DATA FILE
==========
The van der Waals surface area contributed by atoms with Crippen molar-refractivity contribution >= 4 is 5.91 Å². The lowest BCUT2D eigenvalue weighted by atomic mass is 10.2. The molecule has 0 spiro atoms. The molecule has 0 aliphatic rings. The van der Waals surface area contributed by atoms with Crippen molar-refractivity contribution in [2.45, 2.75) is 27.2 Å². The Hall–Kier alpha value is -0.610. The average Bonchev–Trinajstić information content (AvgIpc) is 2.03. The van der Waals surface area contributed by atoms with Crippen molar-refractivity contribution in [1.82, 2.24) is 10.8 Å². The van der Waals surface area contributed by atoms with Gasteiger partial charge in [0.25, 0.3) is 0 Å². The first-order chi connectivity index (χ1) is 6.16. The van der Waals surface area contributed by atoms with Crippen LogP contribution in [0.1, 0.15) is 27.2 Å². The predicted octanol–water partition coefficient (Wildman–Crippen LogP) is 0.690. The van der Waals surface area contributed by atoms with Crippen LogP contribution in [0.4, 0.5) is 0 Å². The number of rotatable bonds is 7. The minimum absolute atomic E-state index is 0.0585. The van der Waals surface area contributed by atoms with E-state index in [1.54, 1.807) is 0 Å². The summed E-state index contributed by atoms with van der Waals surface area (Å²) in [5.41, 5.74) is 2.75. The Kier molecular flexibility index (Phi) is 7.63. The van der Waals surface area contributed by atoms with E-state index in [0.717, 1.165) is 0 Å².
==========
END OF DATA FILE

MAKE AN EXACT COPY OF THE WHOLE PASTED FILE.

The van der Waals surface area contributed by atoms with Crippen molar-refractivity contribution >= 4 is 5.91 Å². The lowest BCUT2D eigenvalue weighted by atomic mass is 10.2. The molecule has 0 spiro atoms. The molecule has 0 aliphatic rings. The van der Waals surface area contributed by atoms with Crippen molar-refractivity contribution in [2.45, 2.75) is 27.2 Å². The Hall–Kier alpha value is -0.610. The average Bonchev–Trinajstić information content (AvgIpc) is 2.03. The van der Waals surface area contributed by atoms with Crippen molar-refractivity contribution in [1.82, 2.24) is 10.8 Å². The van der Waals surface area contributed by atoms with Gasteiger partial charge in [0.25, 0.3) is 0 Å². The first-order chi connectivity index (χ1) is 6.16. The van der Waals surface area contributed by atoms with Crippen LogP contribution in [0.1, 0.15) is 27.2 Å². The predicted octanol–water partition coefficient (Wildman–Crippen LogP) is 0.690. The van der Waals surface area contributed by atoms with Crippen LogP contribution in [0.4, 0.5) is 0 Å². The number of rotatable bonds is 7. The minimum absolute atomic E-state index is 0.0585. The van der Waals surface area contributed by atoms with E-state index in [1.54, 1.807) is 0 Å². The summed E-state index contributed by atoms with van der Waals surface area (Å²) in [5.41, 5.74) is 2.75. The Kier molecular flexibility index (Phi) is 7.63. The van der Waals surface area contributed by atoms with E-state index in [0.717, 1.165) is 0 Å².